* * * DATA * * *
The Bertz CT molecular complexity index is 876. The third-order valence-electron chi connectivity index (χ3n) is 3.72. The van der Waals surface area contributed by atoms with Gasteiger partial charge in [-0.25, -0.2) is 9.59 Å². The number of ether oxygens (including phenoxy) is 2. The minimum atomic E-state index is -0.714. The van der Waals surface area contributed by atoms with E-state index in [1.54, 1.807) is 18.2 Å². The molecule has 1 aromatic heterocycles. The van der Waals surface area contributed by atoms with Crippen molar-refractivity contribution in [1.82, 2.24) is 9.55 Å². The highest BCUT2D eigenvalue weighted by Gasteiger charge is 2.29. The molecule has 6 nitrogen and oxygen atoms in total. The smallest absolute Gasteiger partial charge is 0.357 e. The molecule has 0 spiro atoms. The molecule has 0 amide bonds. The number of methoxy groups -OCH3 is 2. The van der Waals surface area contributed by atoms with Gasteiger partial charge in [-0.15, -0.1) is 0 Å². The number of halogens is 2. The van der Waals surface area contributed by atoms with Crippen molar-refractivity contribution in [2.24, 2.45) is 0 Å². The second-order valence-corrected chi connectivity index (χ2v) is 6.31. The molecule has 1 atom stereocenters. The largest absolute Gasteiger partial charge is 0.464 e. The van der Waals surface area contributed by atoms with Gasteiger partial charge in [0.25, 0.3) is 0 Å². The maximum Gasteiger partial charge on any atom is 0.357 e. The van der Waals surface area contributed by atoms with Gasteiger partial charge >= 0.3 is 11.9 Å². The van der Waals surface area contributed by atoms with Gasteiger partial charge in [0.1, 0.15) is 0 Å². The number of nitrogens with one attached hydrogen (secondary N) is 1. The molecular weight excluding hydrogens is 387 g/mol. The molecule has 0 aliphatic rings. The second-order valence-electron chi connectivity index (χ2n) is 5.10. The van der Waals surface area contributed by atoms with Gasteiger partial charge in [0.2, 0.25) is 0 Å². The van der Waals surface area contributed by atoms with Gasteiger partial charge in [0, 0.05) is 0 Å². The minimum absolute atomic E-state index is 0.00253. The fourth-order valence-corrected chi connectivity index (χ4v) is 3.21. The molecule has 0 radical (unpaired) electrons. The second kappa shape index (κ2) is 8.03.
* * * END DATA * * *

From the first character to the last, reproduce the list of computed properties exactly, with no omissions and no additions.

The Bertz CT molecular complexity index is 876. The third-order valence-electron chi connectivity index (χ3n) is 3.72. The van der Waals surface area contributed by atoms with Gasteiger partial charge in [-0.25, -0.2) is 9.59 Å². The number of ether oxygens (including phenoxy) is 2. The minimum atomic E-state index is -0.714. The van der Waals surface area contributed by atoms with E-state index in [1.54, 1.807) is 18.2 Å². The molecule has 1 aromatic heterocycles. The van der Waals surface area contributed by atoms with Crippen molar-refractivity contribution in [1.82, 2.24) is 9.55 Å². The highest BCUT2D eigenvalue weighted by Gasteiger charge is 2.29. The molecule has 6 nitrogen and oxygen atoms in total. The smallest absolute Gasteiger partial charge is 0.357 e. The molecule has 0 spiro atoms. The molecule has 0 amide bonds. The number of methoxy groups -OCH3 is 2. The van der Waals surface area contributed by atoms with Gasteiger partial charge in [-0.15, -0.1) is 0 Å². The number of halogens is 2. The van der Waals surface area contributed by atoms with Crippen molar-refractivity contribution in [2.24, 2.45) is 0 Å². The second-order valence-corrected chi connectivity index (χ2v) is 6.31. The molecule has 1 atom stereocenters. The largest absolute Gasteiger partial charge is 0.464 e. The van der Waals surface area contributed by atoms with Gasteiger partial charge in [0.25, 0.3) is 0 Å². The maximum Gasteiger partial charge on any atom is 0.357 e. The van der Waals surface area contributed by atoms with Gasteiger partial charge >= 0.3 is 11.9 Å². The van der Waals surface area contributed by atoms with Gasteiger partial charge in [0.1, 0.15) is 0 Å². The number of nitrogens with one attached hydrogen (secondary N) is 1. The molecular weight excluding hydrogens is 387 g/mol. The molecule has 0 aliphatic rings. The second-order valence-electron chi connectivity index (χ2n) is 5.10. The van der Waals surface area contributed by atoms with Gasteiger partial charge in [0.2, 0.25) is 0 Å². The van der Waals surface area contributed by atoms with Gasteiger partial charge in [0, 0.05) is 0 Å². The minimum absolute atomic E-state index is 0.00253. The fourth-order valence-corrected chi connectivity index (χ4v) is 3.21. The molecule has 0 radical (unpaired) electrons. The second kappa shape index (κ2) is 8.03.